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Client Complaints about YOU

10 Things that Irritate Clients Mostclient complaints

The relationship between a client and an attorney is a delicate one.

Drop the ball even once and the relationship could be ruined forever.

So, what are the most common deal-breaking habits?

According to Reid Trautz and Dan Pinnington, authors of The Busy Lawyer's Guide to Success, here are twelve things that annoy clients most.

1. Sending a very large bill without warning or explanation.

This scenario calls for an in-person meeting to explain the charges to the client.

Better yet, avoid it altogether with a strict retainer policy that requires a sufficient retainer at the start of a matter, regular or milestone billing, and a retainer replenishment at each step along the way.

2. Dropping names to impress others.

While it can be good marketing to let potential clients know of your past successes, most clients are far more concerned about their needs, not your otherwise impressive connections.

Unless the name dropped has a direct bearing on this client's matter, save it for another time.

3. Using too much legal jargon.

Your explanation of the impending legal process may be the model of clarity to you, but it won't be to unsophisticated and stressed clients who have worries and financial concerns.

Avoid legal jargon when explaining things to your clients, and test their comprehension by asking them to explain things back to you. Also, provide a written explanation or FAQ list that clients can take with them.

4.  Not delivering on promises of performance or outcome.

Don't make promises to deliver if you cannot keep those promises. Be realistic in your assessment of what you can accomplish and by when.

To protect yourself, clearly document your advice to clients on what the expected outcome will be.

When it comes to deadlines, you can guarantee a happy client if you under-promise and over-deliver.

5.  Not communicating during long periods of inactivity.

Clients always want to feel their matter is moving toward a resolution. But in litigation and other areas of law there can be long periods of inactivity as a matter of course.

Don't assume clients will understand why there is a delay. Make sure they are kept informed of the status of a matter, and when they can expect it to move forward.

6. Failing to be prepared.

Clients can tell when we are not prepared. Shuffling through papers, using the wrong names or facts, and other similar clues make clients think to themselves that they may have the wrong lawyer.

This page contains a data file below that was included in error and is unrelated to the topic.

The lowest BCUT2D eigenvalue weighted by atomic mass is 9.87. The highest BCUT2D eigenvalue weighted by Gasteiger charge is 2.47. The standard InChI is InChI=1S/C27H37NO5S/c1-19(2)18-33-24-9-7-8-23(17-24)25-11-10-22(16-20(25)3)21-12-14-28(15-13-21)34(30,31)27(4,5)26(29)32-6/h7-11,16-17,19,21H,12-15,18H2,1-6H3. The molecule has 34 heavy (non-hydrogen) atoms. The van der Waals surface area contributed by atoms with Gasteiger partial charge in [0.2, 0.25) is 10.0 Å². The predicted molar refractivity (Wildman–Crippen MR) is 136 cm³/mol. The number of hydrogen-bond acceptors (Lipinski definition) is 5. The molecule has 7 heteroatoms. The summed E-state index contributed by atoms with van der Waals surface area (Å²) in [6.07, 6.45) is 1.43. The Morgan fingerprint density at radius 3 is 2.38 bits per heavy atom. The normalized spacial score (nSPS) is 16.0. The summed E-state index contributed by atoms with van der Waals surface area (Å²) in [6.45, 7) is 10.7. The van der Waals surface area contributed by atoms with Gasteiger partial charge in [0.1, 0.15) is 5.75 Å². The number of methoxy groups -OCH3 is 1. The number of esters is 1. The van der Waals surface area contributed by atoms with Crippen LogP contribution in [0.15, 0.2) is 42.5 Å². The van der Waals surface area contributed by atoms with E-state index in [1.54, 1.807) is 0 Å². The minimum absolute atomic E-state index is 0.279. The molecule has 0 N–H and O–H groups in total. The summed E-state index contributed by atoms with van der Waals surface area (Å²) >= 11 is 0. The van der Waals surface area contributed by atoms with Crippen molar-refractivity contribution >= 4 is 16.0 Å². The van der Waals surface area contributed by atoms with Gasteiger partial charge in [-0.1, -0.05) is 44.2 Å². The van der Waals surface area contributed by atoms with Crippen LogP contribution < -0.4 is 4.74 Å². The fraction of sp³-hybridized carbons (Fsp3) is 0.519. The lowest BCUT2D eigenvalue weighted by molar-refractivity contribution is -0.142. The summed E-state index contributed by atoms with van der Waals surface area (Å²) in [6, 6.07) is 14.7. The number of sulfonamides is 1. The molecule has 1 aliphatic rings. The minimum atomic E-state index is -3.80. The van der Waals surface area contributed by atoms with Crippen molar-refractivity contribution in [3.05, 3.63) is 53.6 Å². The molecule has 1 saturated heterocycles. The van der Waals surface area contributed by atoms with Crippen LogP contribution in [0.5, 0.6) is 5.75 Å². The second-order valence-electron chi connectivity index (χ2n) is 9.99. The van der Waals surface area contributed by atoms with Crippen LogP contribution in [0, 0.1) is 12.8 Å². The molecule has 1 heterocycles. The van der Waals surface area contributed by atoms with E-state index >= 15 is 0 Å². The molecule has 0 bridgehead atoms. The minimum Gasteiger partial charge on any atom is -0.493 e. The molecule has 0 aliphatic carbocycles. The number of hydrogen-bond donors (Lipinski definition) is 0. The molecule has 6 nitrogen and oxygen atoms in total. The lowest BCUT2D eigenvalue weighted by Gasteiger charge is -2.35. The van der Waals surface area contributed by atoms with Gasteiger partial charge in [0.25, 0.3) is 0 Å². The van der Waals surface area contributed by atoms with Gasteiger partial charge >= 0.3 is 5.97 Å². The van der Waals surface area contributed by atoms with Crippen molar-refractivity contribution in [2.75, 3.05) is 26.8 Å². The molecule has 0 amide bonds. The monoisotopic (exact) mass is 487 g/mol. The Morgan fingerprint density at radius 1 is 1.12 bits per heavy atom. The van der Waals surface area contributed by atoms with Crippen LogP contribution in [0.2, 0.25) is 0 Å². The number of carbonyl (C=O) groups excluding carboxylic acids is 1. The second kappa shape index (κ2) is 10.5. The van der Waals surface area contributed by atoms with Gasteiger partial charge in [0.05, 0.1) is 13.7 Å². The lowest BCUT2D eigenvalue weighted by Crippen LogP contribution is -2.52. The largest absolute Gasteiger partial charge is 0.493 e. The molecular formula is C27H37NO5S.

Be the right lawyer. Be prepared.

7. Not returning phone calls.

This is one of the most common complaints about lawyers.

To avoid this problem, set and control client expectations at the very start of the relationship. Establish a reasonable policy on how quickly calls will be returned (e.g., within 24 hours, by the end of the next business day, or whatever is appropriate for your area of law or clients).

Inform the client of the policy, and abide by it. Set up a mechanism for staff to return calls within the established time frame if you are not available.

8. Not replying to emails.

Many clients expect virtually instant answers to email messages.

Again, set a reasonable policy on replying to emails, inform the client of that policy, and abide by it.

9. Making clients wait in the reception area.

Think about the last time you had to wait for an appointment. How did that make you feel?

Don't put your client in the same position. Get off the phone or stop whatever else you are doing if a client is waiting for a scheduled appointment.

10.  Ignoring your own staff’s incivility.

Stressed-out clients can be difficult to deal with, and sometimes the stress of working with difficult clients can make staff callous or rude. Remind staff about the need to keep a positive attitude and deliver consistently empathetic client service.

At the same time, listen to your staff if they complain about clients who are consistently very difficult to deal with, and do not tolerate repeated abuse to staff.

If you are guilty of any of the foregoing habits, acknowledge it to them, sincerely apologize, and make sure it doesn't happen again.

Remember, failure to deliver is not an option - ever!

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